The next point is the family history. This should be taken from more than one member of the family and at different times. It is remarkable how often mentally retarded older members of the family may be forgotten or overlooked by the consultands at the first interview. It is important to note quantitative differences in intellectual performance particularly in females within the family. Research on the fragile X syndrome has shown that 50% of females with a full mutation are recognised by the schools as having significant learning problems. We believe the same applies in most families with non-syndromic or non-specific XLMR. Extracting such information from the family requires tact, patience, and the development of good rapport. Given these, it is usually found that most families know who are and who are not intellectually slow or bright. Often this is more easily recognised and acknowledged in the older generations. Family members are usually well able to rank order themselves on these parameters with good agreement between individual assessments. We believe that if the mother or the maternal aunt of an affected male is deemed to be slow and out of step with her sibs, this is strong suggestive evidence of XLMR.
Clues to a cryptic chromosome translocation in the family may be significant differences in the physical phenotype of affected subjects or large differences in the degree of mental handicap even if the physical appearance is normal or near normal.5
We present a number of common clinical situations (fig 1). It is assumed that the usual investigations have been carried out including a routine chromosome study and search for the fragile X, that the mother is of normal intelligence, and there are no other affected members of the extended family. In both situations IA and IB, the recurrence risks quoted in table 1 seem to be appropriate. However, if the index case is female and has mild rather than severe mental retardation, this makes XLMR more likely since only a very small proportion of moderate to severe handicap in females is the result of XLMR.
In situation IIA and IIB, where the brother and sister are the consultands, autosomal recessive conditions are not relevant unless there is intended consanguinity. The main concern is for the sister should the proband have XLMR and for both sibs if a parent has a balanced translocation. An estimate of the probability of XLMR can be made as follows. From table 1, the empirical recurrence risk for the parents is 1 in 7.5, in round figures 1 in 8. If the mother is a carrier, the risk for each son will be 1 in 2. As the empirical observed risk is 1 in 8 one can estimate that only 1 in 4 (1/2 × 1/8) of such families will have an X linked disorder. It follows that the sister's risk of being a carrier is, at worst, 1 in 8 with a final risk of having a retarded son of 1 in 32. From the observations on known carriers of XLMR this risk can probably be reduced if she is or has been a bright student. The risk for a chromosomal rearrangement in a child from either the brother or the sister can be estimated in much the same way. From the data of Knight et al,5 one can expect that subtle chromosomal rearrangements will be the underlying mechanism in 7% of undiagnosed, mentally retarded patients; half will occur de novo and half will be from a balanced translocation in one or other parent. Such a parent will pass the balanced translocation on to 50% of the offspring. So, in situation IIA, the risk to both sibs of being carriers will be 3.5%. The risk that a carrier of a cryptic translocation will pass an unbalanced translocation on to his or her offspring is unknown but likely to be less than half. An approximate overall risk would be less than 1.7% (3.5 × ½) or about 1-2%. For the sister this should be added to her risk of being an X linked carrier (1/32-1/64 or about 1.5-3%) giving her a final risk of having a retarded child of about 2-5%.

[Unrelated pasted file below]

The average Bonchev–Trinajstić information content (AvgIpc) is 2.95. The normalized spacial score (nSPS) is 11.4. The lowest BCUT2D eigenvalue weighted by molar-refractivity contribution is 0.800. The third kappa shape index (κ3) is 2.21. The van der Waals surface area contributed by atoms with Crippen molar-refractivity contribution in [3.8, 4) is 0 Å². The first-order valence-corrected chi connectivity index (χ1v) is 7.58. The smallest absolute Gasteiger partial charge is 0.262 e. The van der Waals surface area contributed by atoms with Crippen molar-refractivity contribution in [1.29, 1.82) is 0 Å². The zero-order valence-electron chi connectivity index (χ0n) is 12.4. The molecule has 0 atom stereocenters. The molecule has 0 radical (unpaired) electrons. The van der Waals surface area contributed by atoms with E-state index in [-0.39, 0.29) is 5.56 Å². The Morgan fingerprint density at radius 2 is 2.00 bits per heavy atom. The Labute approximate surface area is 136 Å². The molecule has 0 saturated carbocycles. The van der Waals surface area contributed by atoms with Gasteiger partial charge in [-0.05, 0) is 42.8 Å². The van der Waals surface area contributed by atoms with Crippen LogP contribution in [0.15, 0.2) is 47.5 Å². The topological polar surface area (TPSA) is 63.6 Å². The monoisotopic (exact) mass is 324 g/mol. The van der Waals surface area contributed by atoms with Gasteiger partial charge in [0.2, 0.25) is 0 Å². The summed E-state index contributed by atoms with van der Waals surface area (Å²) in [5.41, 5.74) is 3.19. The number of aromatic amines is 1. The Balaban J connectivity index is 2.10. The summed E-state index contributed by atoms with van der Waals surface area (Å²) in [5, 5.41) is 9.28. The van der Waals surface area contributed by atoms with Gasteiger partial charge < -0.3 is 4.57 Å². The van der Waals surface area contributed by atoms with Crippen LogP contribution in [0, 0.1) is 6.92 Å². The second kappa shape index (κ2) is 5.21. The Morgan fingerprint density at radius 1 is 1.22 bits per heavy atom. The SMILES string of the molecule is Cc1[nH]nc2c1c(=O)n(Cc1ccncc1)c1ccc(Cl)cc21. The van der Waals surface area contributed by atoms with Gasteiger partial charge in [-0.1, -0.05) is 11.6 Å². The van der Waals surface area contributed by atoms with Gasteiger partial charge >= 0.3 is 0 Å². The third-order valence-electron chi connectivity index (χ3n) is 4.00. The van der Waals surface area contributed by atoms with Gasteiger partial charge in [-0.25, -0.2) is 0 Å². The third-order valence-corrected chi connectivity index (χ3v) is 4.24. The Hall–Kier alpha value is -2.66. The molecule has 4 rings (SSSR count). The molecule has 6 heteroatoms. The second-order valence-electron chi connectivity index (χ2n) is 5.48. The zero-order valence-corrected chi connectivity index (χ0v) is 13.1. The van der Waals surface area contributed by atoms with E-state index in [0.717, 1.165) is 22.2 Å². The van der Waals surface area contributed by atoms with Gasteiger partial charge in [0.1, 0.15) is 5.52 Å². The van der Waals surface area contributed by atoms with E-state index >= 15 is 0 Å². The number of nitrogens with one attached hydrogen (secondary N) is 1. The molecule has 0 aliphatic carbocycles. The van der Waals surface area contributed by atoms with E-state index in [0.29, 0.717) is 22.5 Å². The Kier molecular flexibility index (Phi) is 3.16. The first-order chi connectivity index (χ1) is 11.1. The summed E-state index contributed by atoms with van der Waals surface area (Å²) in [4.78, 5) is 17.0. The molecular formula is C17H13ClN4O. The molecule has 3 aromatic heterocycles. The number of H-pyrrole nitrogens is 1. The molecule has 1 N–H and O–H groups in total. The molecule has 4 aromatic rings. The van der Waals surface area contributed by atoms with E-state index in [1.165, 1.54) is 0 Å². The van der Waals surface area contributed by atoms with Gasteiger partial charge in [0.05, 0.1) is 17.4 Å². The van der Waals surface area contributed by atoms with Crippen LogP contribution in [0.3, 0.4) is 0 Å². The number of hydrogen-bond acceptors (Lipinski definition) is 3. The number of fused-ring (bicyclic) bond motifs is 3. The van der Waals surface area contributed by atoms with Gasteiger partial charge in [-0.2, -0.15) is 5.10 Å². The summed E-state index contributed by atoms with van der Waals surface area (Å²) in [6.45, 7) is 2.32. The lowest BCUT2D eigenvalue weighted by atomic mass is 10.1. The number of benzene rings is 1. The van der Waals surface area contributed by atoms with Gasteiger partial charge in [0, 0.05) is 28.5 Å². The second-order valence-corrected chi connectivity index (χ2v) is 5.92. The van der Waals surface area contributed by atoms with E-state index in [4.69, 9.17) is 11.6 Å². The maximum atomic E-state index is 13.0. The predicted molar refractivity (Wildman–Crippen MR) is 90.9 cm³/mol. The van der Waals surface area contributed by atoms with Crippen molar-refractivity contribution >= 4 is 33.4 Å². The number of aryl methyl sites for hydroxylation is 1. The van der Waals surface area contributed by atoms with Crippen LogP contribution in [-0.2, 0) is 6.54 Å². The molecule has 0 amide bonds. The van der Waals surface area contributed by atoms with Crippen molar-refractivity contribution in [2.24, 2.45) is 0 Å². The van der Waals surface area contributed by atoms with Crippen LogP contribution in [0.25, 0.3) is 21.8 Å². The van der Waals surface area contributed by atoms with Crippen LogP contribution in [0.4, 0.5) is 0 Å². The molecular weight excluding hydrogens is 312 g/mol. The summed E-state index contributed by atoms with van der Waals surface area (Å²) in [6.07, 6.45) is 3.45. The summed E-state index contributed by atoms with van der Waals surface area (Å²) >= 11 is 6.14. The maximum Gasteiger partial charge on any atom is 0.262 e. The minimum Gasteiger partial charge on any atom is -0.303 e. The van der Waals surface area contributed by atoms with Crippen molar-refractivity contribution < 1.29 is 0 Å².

In situation IIB mild mental retardation in the sister points to XLMR whereas moderate to severe mental retardation suggests that a chromosomal rearrangement is more likely, with risks to both sibs as estimated for situation IIB. In situation IIIA the probability that the two retarded boys have XLMR can be estimated in a slightly different way. In previous work by one of us6 and by others,7 the argument was presented that the excess of pairs of brothers over pairs of sisters with mental retardation found in epidemiological samples represents the contribution made by X linked genes. In the present study, this excess was 11−2=9. Thus, nine of the 11 pairs of brothers or about 80% are likely to be the result of X linked genes. There is, therefore, an 80% chance that the retardation in the two brothers is caused by X linked mutations. It follows that the risk that the sister is a carrier is 40% and of her having a retarded son is 1 in 10 (4/10 × 1/4). As argued previously, this risk may be reduced if she is or has been a bright student.
We realise that these recurrence risk figures are higher than those presented by Bundy.8 However, her calculations were based on some assumptions which are now questionable. She estimated a higher population frequency of the fragile X syndrome than currently accepted and assumed that the fragile X syndrome accounts for half of all XLMR whereas it now seems to account for considerably less. Furthermore, the assumption that the excess of affected sisters over affected brothers represents the proportion of mental retardation caused by autosomal recessive genes we know now is unlikely since many such pairs are the result of X linked entities.
The situation IIIB is rare and our suggestions correspondingly weaker. XLMR, cryptic translocations, and autosomal recessive inheritance would have to be considered but we suspect that the best we could say to the brother and sister is that we just don't know.
In reality more complicated situations are encountered, such as when one or other parent is also mentally handicapped. Each case has to be assessed individually but in our experience genes on the X chromosome should always receive serious consideration.
These views are provisional and will be revised as diagnosis is improved and more reliable, up to date epidemiological data emerge. Telomeric probes should soon become generally available and more genes for syndromic and non-syndromic XLMR will be identified. But for some years yet the clinical geneticist will be faced with the kind of problems described here. We hope this letter will provoke comments and discussion from others who are tackling this common and difficult problem.
We thank Dr Jonathan Flint for a gift of telomeric probes. We also thank our colleagues in the ACAD study, particularly David Mowat; and Kerry Fagan and Amanda Dickson-McIver for meticulous laboratory work. This study was supported by the NH and MRC of Australia, PHRDC Programme Grant 954614